Governor Walker signed WI Senate Bill 498 (SB 498) into law on April 23, 2014. Accordingly, the law is effective for all patent demand letters received by a Wisconsin individual or entity as of April 23, 2014. The law has been enacted as Act 339 of the Wisconsin statutes.
As reported in a previous alert, on March 20, 2014, the Wisconsin Assembly passed SB 498 aimed at regulating written communications attempting to enforce or assert patent rights against Wisconsin individuals and entities. Such letters are commonly referred to as patent notice letters or demand letters. SB 498 was introduced in an attempt to curb the tactics of so-called patent trolls or non-practicing entities. The bill’s requirements, however, apply equally to all patent owners seeking to enforce their patents with a few exceptions relating to institutions of higher learning, entities whose patents relate to devices subject to federal approval, federally-funded health care or research institutions with annual expenditures of at least $10 million, and entities attempting to assert rights related to drugs and biological products under 35 U.S.C. § 271(e) or 42 U.S.C. § 262.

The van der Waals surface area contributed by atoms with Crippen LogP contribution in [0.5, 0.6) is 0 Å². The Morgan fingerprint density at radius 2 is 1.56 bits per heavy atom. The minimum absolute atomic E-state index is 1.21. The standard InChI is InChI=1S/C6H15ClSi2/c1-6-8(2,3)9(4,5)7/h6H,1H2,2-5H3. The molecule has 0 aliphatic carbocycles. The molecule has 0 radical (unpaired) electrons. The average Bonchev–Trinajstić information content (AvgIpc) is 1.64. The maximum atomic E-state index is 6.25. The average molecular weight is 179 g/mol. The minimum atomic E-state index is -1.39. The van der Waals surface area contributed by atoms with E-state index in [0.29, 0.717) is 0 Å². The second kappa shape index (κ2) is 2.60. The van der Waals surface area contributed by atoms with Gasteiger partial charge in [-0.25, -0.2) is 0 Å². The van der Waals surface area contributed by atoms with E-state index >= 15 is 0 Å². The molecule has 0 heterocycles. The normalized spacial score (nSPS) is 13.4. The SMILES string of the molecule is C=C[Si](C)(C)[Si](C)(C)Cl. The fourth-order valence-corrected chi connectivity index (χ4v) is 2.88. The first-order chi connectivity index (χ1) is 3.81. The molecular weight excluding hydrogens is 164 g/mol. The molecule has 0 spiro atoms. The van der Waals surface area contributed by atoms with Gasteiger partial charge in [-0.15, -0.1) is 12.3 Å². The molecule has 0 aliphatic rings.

Under the new law, a patent demand letter must include the patent number, a copy of the patent, the patent owner’s name and address, the asserted patent claims and accused products, detailed facts forming the basis for the infringement allegations, and an identification of any pending or completed court or administrative proceeding related to each asserted patent. Should a patent notice letter fail to comply with the law’s requirements, the recipient may notify the sender of any deficiencies. If the sender fails to cure the deficiencies within 30 days after notification by the recipient, the sender could face steep criminal and civil penalties. For instance, the law authorizes the Attorney General to commence an action for an injunction and to recover a forfeiture of up to $50,000 per violation. The law also allows the recipient of an improper patent notice letter or other aggrieved person to bring a private action for an injunction, damages, costs, fees, and punitive damages, totaling up to $50,000 per violation.